Rodney Johnson | Friday, November 15, 2013 >>

We spend a lot of time pointing out the flaws in our economy, but we recognize that a lot of money continues to be made and spent. There’s no question that cash is flowing, it’s just not an even stream to all – or even most – participants.

Last month in our premium newsletter, the HS Dent Forecast, I pointed out the uneven flow of income based on age.

While younger households, in general, are failing to keep up with inflation, those headed by older Americans are surging ahead.

At the same time, when we divide the younger households by education and profession, we see that those focused on science, technology, engineering, and math (STEM) are at the top of the money charts.

All of this means that nerds, geeks, and grandpas are moving forward economically… and they like to spend money.

So it’s no surprise that industries focused on these groups are enjoying strong sales…


Companies that make recreational vehicles (RVs) and pontoon boats have done very well and are estimating higher earnings in the quarters ahead, and they’re not alone.

Luxury car manufacturers and high-end appliance makers are also in on the act.

Does it mean the recession or long slog of the economy is over?

No. Not by a long shot.

It simply means that we’re not dead.

Just because our overall economy is in the doldrums doesn’t mean there won’t be pockets of growth.

Frankly, people like to have fun. They like to have nice things.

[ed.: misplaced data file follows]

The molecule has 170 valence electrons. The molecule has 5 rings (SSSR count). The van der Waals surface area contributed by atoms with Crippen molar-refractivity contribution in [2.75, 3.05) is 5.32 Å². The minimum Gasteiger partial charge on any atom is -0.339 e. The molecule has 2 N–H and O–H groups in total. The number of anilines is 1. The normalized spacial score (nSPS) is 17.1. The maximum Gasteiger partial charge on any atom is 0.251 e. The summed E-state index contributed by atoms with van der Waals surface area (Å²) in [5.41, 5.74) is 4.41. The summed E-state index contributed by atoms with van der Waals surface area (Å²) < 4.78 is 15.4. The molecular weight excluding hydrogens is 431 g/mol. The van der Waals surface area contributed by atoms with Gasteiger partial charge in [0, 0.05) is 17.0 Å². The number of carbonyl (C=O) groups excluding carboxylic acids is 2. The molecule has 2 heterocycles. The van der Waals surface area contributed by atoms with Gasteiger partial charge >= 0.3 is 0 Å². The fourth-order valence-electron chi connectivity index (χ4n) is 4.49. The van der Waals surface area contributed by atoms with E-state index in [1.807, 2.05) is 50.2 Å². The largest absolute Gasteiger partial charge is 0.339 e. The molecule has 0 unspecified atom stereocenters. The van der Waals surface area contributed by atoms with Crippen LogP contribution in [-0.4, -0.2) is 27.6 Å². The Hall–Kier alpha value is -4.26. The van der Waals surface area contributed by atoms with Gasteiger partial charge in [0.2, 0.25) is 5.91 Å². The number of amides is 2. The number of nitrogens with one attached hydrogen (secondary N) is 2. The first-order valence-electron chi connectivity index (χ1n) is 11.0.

If the world looks like it is coming to an end (remember February 2009?), then it makes sense that most people would hold off on every purchase beyond necessities. But it’s been almost five long years since then. People want a break, and they don’t want to feel bad about it. So, those who can afford it are stepping out and stepping up. They’re buying.

As mentioned above, this doesn’t mean that the all-clear bell is ringing for the economy. It simply means that those with income are pursuing their own wish lists.

As business owners and investors, our goals should include getting in front of these groups so we can benefit along the way.

RVs are an easy example because they’re so clearly geared toward empty nesters and retirees. As long as fuel remains at tolerable (notice I didn’t say reasonable) levels, then RV sales and related businesses like storage, cleaning, and repair should also stay busy. Along those same lines, companies like Winnebago should continue to benefit from the trend.

Nerds and geeks might be a bit harder to pin down, but the point remains the same. The market here is probably luxury cars and premium items, like $800 strollers, that appeal to young families. The vanity brands that are part of bringing up baby should also do well with this group.

So the next time you get frustrated with fiscal or monetary policy, or happen to see a statistic on how many people are working part time, just remember that there are groups who are doing quite well… then go out and find a way to profit from them!

It’ll make you feel better, and then you can spend more as well.


Follow me on Twitter @RJHSDent


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Rodney Johnson
Rodney works closely with Harry to study the purchasing power of people as they move through predictable stages of life, how that purchasing power drives our economy and how readers can use this information to invest successfully in the markets. Each month Rodney Johnson works with Harry Dent to uncover the next profitable investment based on demographic and cyclical trends in their flagship newsletter Boom & Bust. Rodney began his career in financial services on Wall Street in the 1980s with Thomson McKinnon and then Prudential Securities. He started working on projects with Harry in the mid-1990s. Along with Boom & Bust, Rodney is also the executive editor of our new service, Fortune Hunter and our Dent Cornerstone Portfolio.